Back to Barcelona

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Some of you may remember my previous blog entry on Barcelona.

Well, we decided on a last grown-up weekend before our lives are further complicated with the arrival of another nipper. Our choice of destination was Barcelona. Penny hadn't been before, and I loved the city and was keen to return.

I'm sure that I was influenced in part by the knowledge that Barcelona can offer a hassle free destination for wheelchair users. However, this was not the main factor. It is a city that seems to radiate a sort of easy pride. The atmosphere is welcoming without being fussy or overbearing.

There is a sense that the people of Barcelona have been enjoying the same activities for a very long time. Eating at the Boqueria Market:


 Promenading among the Gaudi architecture in Parc Guell:


Or riding around in horse-drawn processions throwing sweets at the crowd:


The Metro is wheelchair accessible, as are the streets and taxis. But that didn't seem so important this time. Knowing that access was not going to be a problem made it drop down the list of concerns, which demonstrates why inclusive design is important.

For those of us who may have different requirements to allow us to participate fully (Now THAT'S a candidate for euphemism of the day), practical and low-key provision makes us feel, well, normal.  This may seem like an odd description, but turn it around: NOT having practical, low-key provision makes us feel abnormal and, more importantly, excluded.

I'm not sure I would go THIS far to include everyone, mind you:


So, Barcelona.
Next time, I will avoid wearing black, as I seemed to spend the entire weekend covered in a fine light dust.
We had some fantastic food, the best being simple Tapas in a bar.
We were wowed by the Fundacio Miro, although inevitably the exhibition was of British Art (his seems to happen to me wherever I go in the world. Then again, I go to British Galleries to see work from everywhere else, so I suppose it evens itself out in the end).

All in all, we had a wonderful weekend, despite unusually low temperatures. It was nice to see the sun, regardless of how many jumpers were needed.

The only negative was on our return flight. We arrived at the EasyJet desk in Barcelona to be told that Airport Security insist that wheelchair users transfer into an Airport wheelchair at the check-in desk and check their wheelchair in with the luggage.

This is a huge step backwards, and an argument that has been going on in Airports around the world for some time. To put it in some context. my wheelchair is not a suitcase. It's not even like being to to check in you shoes and hobble up to the departure gate in someone else's high heels. In truth, I'm not sure that I can find an analogy to accurately describe the relationship between a wheelchair user and their wheels.

Of course, I refused, and went up to the Security Check in my own wheelchair. There, I was given the same policy and the explanation that they had recently caught someone smuggling drugs in a wheelchair.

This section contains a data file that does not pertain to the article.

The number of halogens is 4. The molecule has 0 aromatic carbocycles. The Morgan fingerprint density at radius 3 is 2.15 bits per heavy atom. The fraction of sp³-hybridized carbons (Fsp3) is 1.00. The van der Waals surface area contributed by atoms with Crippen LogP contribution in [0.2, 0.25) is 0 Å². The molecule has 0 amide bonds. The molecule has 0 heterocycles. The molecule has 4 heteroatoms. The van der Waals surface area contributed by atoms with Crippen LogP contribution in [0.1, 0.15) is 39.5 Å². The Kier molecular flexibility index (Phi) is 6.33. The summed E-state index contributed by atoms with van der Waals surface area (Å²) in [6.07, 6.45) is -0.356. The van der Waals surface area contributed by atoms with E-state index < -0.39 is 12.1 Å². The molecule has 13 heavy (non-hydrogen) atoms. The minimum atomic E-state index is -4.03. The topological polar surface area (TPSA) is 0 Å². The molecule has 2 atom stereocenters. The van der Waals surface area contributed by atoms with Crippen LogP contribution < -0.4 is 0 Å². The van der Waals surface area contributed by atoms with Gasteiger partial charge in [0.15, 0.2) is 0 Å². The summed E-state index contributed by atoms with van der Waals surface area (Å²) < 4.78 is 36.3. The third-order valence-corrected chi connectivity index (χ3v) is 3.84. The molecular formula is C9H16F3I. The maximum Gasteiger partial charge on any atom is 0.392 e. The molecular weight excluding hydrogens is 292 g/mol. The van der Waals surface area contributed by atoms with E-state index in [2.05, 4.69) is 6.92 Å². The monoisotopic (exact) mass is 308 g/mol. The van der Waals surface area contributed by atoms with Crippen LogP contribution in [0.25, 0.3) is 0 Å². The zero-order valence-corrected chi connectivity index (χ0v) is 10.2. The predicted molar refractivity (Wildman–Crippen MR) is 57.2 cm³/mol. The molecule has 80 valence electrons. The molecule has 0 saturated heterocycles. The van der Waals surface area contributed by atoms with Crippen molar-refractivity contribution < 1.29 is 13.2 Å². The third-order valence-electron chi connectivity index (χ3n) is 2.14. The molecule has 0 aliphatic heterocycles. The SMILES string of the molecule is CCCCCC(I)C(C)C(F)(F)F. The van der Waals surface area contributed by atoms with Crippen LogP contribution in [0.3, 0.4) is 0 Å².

Presumably, if anyone is caught with drugs in their clothing, everyone will have to check-in their clothes and wander the Duty-Free in Airport boiler suits. I shudder to think what's going to happen next time a smuggler is caught with a shipment of coke up their backside.

I managed to get the Security staff to feed the parts of my chair through the scanner and then re-assemble it for me. This didn't take long as it wasn't very busy, but it is hardly a workable solution as many people have chairs that wouldn't fit through the machine, especially anyone in a powerchair.

If wheelchairs present a problem for security, then airports need to find another solution. At Stansted, for example, my wheelchair is swabbed for traces of explosives, and sniffer dogs are used in many airports to check passengers for drugs or prohibited food-stuffs.

Wheelchair users are as reasonable as other people. We are affected by smuggling and terrorism, too. But throwing £4,000 worth of wheelchair to the baggage handlers is not an acceptable solution. It's hard not to suspect that security is being used as an excuse to make getting wheelchair users on and off the plane easier for the airport authorities, regardless of the inconvenience and anxiety they may cause.

It is important to remember that disability forums are littered with accounts from people who have had their wheelchair go missing or arrive in the baggage hall to watch mangled parts of it going around between the suitcases. I am fortunate that I have a spare chair at home. It's a bit battered, but it works. In the event of my wheelchair getting lost or broken on the return journey, I would only need help to the car.

But many people do not have a spare. And what happens if your wheelchair is lost or broken on the outward journey? This is why we insist on staying in our wheelchairs until the last possible moment.

This shouldn't, mustn't, put wheelchair users off taking weekend breaks to other cities. But it is probably worth getting to the airport even earlier and being prepared for a polite, but protracted discussion on policy. If enough of us are insistent, the authorities will have to think again.

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